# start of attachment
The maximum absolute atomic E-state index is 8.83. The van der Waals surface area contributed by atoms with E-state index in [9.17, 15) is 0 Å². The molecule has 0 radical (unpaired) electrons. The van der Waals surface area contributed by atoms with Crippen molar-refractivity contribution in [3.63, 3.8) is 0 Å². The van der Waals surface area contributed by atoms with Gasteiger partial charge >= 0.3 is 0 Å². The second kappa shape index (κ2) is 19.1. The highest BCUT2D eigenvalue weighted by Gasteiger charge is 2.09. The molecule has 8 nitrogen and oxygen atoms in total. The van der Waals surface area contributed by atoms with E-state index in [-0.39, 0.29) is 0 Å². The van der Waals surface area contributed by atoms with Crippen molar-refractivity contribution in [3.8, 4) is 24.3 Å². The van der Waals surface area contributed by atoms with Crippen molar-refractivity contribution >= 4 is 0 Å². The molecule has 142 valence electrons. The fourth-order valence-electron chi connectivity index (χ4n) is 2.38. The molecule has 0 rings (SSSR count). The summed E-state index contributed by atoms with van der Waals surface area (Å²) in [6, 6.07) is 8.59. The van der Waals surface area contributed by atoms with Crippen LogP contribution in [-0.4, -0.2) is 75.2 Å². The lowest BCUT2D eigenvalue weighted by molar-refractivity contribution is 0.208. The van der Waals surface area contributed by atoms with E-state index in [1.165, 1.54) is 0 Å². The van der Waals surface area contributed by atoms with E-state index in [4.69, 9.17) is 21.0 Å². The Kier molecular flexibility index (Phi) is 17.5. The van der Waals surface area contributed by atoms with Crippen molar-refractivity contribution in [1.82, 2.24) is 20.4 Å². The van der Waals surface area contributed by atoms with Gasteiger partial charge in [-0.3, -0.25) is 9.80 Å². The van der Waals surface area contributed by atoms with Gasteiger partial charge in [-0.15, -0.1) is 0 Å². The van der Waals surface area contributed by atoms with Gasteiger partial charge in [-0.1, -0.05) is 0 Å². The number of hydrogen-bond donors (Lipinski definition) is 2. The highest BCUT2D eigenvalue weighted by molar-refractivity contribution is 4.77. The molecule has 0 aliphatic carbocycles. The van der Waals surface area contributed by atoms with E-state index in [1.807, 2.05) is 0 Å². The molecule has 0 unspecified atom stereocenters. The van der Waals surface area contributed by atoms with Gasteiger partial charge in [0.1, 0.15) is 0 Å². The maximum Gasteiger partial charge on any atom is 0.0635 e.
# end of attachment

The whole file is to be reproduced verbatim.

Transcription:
The maximum absolute atomic E-state index is 8.83. The van der Waals surface area contributed by atoms with E-state index in [9.17, 15) is 0 Å². The molecule has 0 radical (unpaired) electrons. The van der Waals surface area contributed by atoms with Crippen molar-refractivity contribution in [3.63, 3.8) is 0 Å². The van der Waals surface area contributed by atoms with Gasteiger partial charge >= 0.3 is 0 Å². The second kappa shape index (κ2) is 19.1. The highest BCUT2D eigenvalue weighted by Gasteiger charge is 2.09. The molecule has 8 nitrogen and oxygen atoms in total. The van der Waals surface area contributed by atoms with E-state index in [-0.39, 0.29) is 0 Å². The van der Waals surface area contributed by atoms with Crippen molar-refractivity contribution in [3.8, 4) is 24.3 Å². The van der Waals surface area contributed by atoms with Crippen molar-refractivity contribution >= 4 is 0 Å². The molecule has 142 valence electrons. The fourth-order valence-electron chi connectivity index (χ4n) is 2.38. The molecule has 0 rings (SSSR count). The summed E-state index contributed by atoms with van der Waals surface area (Å²) in [6, 6.07) is 8.59. The van der Waals surface area contributed by atoms with Crippen LogP contribution in [-0.4, -0.2) is 75.2 Å². The lowest BCUT2D eigenvalue weighted by molar-refractivity contribution is 0.208. The van der Waals surface area contributed by atoms with E-state index in [1.165, 1.54) is 0 Å². The van der Waals surface area contributed by atoms with E-state index in [4.69, 9.17) is 21.0 Å². The Kier molecular flexibility index (Phi) is 17.5. The van der Waals surface area contributed by atoms with Crippen molar-refractivity contribution in [1.82, 2.24) is 20.4 Å². The van der Waals surface area contributed by atoms with Gasteiger partial charge in [-0.3, -0.25) is 9.80 Å². The van der Waals surface area contributed by atoms with Gasteiger partial charge in [-0.15, -0.1) is 0 Å². The van der Waals surface area contributed by atoms with Gasteiger partial charge in [-0.1, -0.05) is 0 Å². The number of hydrogen-bond donors (Lipinski definition) is 2. The highest BCUT2D eigenvalue weighted by molar-refractivity contribution is 4.77. The molecule has 0 aliphatic carbocycles. The van der Waals surface area contributed by atoms with E-state index in [1.807, 2.05) is 0 Å². The molecule has 0 unspecified atom stereocenters. The van der Waals surface area contributed by atoms with Gasteiger partial charge in [0.1, 0.15) is 0 Å². The maximum Gasteiger partial charge on any atom is 0.0635 e.